The Nobel Prize in Physiology or Medicine 1964 was awarded jointly to Konrad Bloch and Feodor Lynen “for their discoveries concerning the mechanism and regulation of the cholesterol and fatty acid metabolism”.
Lynen’s research had been focused on the elucidation of the chemical details of metabolic processes in living cells, and of the mechanisms of metabolic regulation. In 1951, he discovered the chemical structure of acetyl-coenzyme A (“activated acetic acid”), which plays a key role in metabolism. Numerous groups, including Fritz Lipmann’s, were working on that problem at the time. Lipmann received the Nobel Prize for his discovery of coenzyme A in 1953.
Feodor Felix Konrad Lynen was born in Munich, Germany, on April 6, 1911. He studied chemistry at the University of Munich starting in 1930, where finished his PhD under Heinrich Wieland, became a chemistry lecturer in 1942, assistant professor in 1947, and biochemistry professor in 1953. In addition, in 1954 he became head of the Max-Planck Institute for Cellular Chemistry. The institute was newly created for him on the initiative of Otto Warburg and Otto Hahn.
In 1972, Professor Lynen was appointed President of the German Chemical Society (Gesellschaft Deutscher Chemiker, GDCh). Among the Nobel prize and other honors, he received the Neuberg Medal of the American Society of European Chemists and Pharmacists, the Liebig Commemorative Medal of the GDCh, the Carus Medal of the Deutsche Akademie der Naturforscher «Leopoldina», and the Otto Warburg Medal of the Gesellschaft für Physiologische Chemie.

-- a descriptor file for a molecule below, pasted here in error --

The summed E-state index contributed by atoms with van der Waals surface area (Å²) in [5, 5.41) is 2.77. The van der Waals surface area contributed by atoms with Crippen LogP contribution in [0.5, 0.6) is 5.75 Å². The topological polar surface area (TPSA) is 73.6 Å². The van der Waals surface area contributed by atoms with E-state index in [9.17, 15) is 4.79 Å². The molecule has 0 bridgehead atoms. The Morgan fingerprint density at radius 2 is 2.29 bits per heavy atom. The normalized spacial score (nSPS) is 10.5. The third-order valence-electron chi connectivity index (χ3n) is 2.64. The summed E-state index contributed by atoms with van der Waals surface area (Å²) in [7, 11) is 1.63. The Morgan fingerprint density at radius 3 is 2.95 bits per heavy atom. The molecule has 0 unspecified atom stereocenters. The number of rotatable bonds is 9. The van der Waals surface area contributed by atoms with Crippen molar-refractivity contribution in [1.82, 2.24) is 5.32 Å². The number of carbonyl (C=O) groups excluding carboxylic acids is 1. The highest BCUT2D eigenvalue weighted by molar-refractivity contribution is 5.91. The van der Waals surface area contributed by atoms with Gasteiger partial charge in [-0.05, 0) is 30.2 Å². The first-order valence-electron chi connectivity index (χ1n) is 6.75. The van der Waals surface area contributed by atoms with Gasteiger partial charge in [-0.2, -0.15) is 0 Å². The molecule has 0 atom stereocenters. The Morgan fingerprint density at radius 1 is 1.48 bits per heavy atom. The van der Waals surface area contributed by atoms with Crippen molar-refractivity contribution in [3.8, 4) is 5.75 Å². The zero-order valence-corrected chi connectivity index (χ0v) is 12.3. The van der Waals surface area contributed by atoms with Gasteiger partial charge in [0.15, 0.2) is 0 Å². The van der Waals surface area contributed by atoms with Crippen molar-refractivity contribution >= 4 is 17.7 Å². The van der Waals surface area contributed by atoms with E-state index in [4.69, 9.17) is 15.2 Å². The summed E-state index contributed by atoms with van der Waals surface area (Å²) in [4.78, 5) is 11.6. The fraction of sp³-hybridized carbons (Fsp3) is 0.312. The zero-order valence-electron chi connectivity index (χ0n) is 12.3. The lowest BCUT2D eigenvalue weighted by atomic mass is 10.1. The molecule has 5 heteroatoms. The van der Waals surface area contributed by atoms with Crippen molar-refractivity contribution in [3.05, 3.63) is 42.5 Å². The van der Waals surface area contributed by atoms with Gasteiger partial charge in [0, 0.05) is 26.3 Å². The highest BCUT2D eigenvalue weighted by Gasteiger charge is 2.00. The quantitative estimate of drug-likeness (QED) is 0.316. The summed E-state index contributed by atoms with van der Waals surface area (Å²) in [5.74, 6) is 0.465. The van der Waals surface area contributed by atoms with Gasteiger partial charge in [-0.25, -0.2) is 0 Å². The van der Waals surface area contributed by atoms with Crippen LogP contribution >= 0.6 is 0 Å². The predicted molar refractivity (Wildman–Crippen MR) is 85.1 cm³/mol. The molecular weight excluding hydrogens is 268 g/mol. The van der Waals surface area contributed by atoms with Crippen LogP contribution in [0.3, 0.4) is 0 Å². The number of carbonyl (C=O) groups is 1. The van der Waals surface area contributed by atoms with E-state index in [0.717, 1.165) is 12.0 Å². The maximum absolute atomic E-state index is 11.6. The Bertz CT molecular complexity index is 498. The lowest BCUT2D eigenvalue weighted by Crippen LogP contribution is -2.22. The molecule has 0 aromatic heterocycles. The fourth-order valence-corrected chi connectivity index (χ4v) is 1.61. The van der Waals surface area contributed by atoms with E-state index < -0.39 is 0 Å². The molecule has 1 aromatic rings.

Lynen died in 1976 and the Feodor Lynen Research Fellowship has since been set up in his name. It is granted by the Humboldt Foundation to up to 150 postdoctoral researchers and experienced researchers annually and promotes international academic cooperation.
Feodor Lynen is the answer to Guess the Chemist (34).
- The role of biotin-dependent carboxylations in biosynthetic reactions,
Biochem. J. 1967, 102, 381–400.
- Enzymes of fatty acid metabolism,
F. Lynen, S. Ochoa,
Biochim. Biophys. Acta 1953, 12, 299–314.
- Zur chemischen Struktur der „aktivierten Essigsäure”,
F. Lynen, Ernestine Reichert,
Angew. Chem. 1951, 63, 47–48.
Also of Interest:
Feodor Lynen: Biographie des Münchner Biochemikers und Nobelpreisträgers,